Organising logistics for Multi-Domain Battle: Making a Complex Problem Even More Complex

This article was prepared as part of a collaboration with 'Over The Horizon: Multi-domain operations and strategies', a blog which asks the question, 'what comes after the Joint and inter-agency constructs?' The article can also be found here.  If you haven't followed OTH via their main website, or on Facebook, you are missing a great… Continue reading Organising logistics for Multi-Domain Battle: Making a Complex Problem Even More Complex

‘Cunctator’ Part 2: Siege warfare and the logistics of resistance – lessons from Croatia and Iraq

By Erik A. Claessen. This post continues from ‘Cunctator’ – Logistics, hostile environments and war in cities. In 2006 – three years into Operation Iraqi Freedom – the US Army recognised: "People support the source that meets their needs."[1] This was a confirmation that people would not intuitively support a military force which liberated them from a… Continue reading ‘Cunctator’ Part 2: Siege warfare and the logistics of resistance – lessons from Croatia and Iraq

Lessons in logistic transformation and a new agenda for change

By David Beaumont. This post concludes the ‘Transforming the Australian Army’s logistics’ series, and is an abridged extract from a larger paper. Over a series of articles, I have outlined a basic history of change with respect to logistics in the Australian Army. Institutional history is not always the most interesting to read, but what… Continue reading Lessons in logistic transformation and a new agenda for change

Transforming the Australian Army’s logistics – a new expedition, and new expectations

By David Beaumont. This post continues the ‘Transforming the Australian Army’s logistics’ series, and is an abridged extract from a larger paper. The operations in East Timor are commonly seen to be a litmus test of Army’s logistic capability, and the primary reason for a second wave of logistic transformation. Operation Warden certainly gave good… Continue reading Transforming the Australian Army’s logistics – a new expedition, and new expectations

Transforming the Australian Army’s logistics – sustaining INTERFET

‘In the past the Australian armed forces have not had to invest in substantial deployable logistic capabilities. Our forces have relied upon major allies such as the US and Britain. The logistic support for INTERFET was magnificent, but sustainment was not achieved without frustration and some failures. Frankly, if the ADF is required by the… Continue reading Transforming the Australian Army’s logistics – sustaining INTERFET

‘Cunctator’ – Logistics, hostile environments and war in cities

By Erik A. Claessen. In 216 BC, a Carthaginian army, commanded by Hannibal, crossed the Alps and invaded the region now known as Italy. In a series of spectacular victories, Hannibal annihilated the Roman armed forces. Military academies worldwide still cite his victory at Cannae as the textbook example of decisive battle. However, they rarely… Continue reading ‘Cunctator’ – Logistics, hostile environments and war in cities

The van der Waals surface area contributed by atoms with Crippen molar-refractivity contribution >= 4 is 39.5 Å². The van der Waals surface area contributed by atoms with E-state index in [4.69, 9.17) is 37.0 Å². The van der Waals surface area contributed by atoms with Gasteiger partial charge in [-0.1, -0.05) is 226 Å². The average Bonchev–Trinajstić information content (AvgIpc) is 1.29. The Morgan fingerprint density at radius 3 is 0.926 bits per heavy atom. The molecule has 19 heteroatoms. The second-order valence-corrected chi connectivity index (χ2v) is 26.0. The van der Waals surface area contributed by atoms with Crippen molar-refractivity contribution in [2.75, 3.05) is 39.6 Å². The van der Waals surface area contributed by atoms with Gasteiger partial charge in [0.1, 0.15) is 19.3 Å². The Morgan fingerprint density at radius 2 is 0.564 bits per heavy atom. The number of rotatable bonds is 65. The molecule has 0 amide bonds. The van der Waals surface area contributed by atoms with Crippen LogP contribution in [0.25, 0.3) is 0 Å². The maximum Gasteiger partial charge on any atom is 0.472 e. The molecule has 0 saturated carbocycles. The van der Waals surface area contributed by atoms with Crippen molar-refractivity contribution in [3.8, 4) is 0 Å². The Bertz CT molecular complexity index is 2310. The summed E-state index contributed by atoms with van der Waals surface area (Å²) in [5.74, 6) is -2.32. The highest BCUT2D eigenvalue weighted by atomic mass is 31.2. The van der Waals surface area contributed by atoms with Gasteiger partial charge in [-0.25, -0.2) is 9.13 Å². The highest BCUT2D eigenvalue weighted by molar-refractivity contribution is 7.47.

Transforming the Australian Army’s logistics – defending Australia in the 1980s and 1990s

By David Beaumont. This post continues the 'Transforming the Australian Army's logistics' series, and is an abridged extract from a larger paper. As much as we might like to think that militaries change because of strategic necessity and transformative concepts, they are also beholden to a variety of social, economic and institutional influences. The developmental… Continue reading Transforming the Australian Army’s logistics – defending Australia in the 1980s and 1990s

Transforming the Australian Army’s logistics

By David Beaumont. Some may recall from earlier posts on 'Logistics In War' that in late 2016, the Chief of the Australian Army, Lieutenant General Angus Campbell, challenged the senior logisticians of the Australian Army to 'revolutionise' Army's logistics. This was not because sustainment operations were not successfully happening, nor was it a condemnation of… Continue reading Transforming the Australian Army’s logistics

Learning and training to get it right – what environment are we preparing Army logisticians for?

By Michael Lane. It has been said that origins of modern logistics were adopted from the military. This implies that at some point in time military logisticians were the leaders in logistics thinking and by extension logistics training. However, where the military were once logistics thought leaders it can be argued that this is no… Continue reading Learning and training to get it right – what environment are we preparing Army logisticians for?

The ‘Headquarters Snowball’

By David Beaumont. The scale of logistics and the size of headquarters are routinely considered alongside one another because of the belief that smaller headquarters and logistics forces means more combat troops and, more importantly, efficient processes. This can be seen at the organisational level; most militaries have experienced periods of reform where efficiency-seeking impacts… Continue reading The ‘Headquarters Snowball’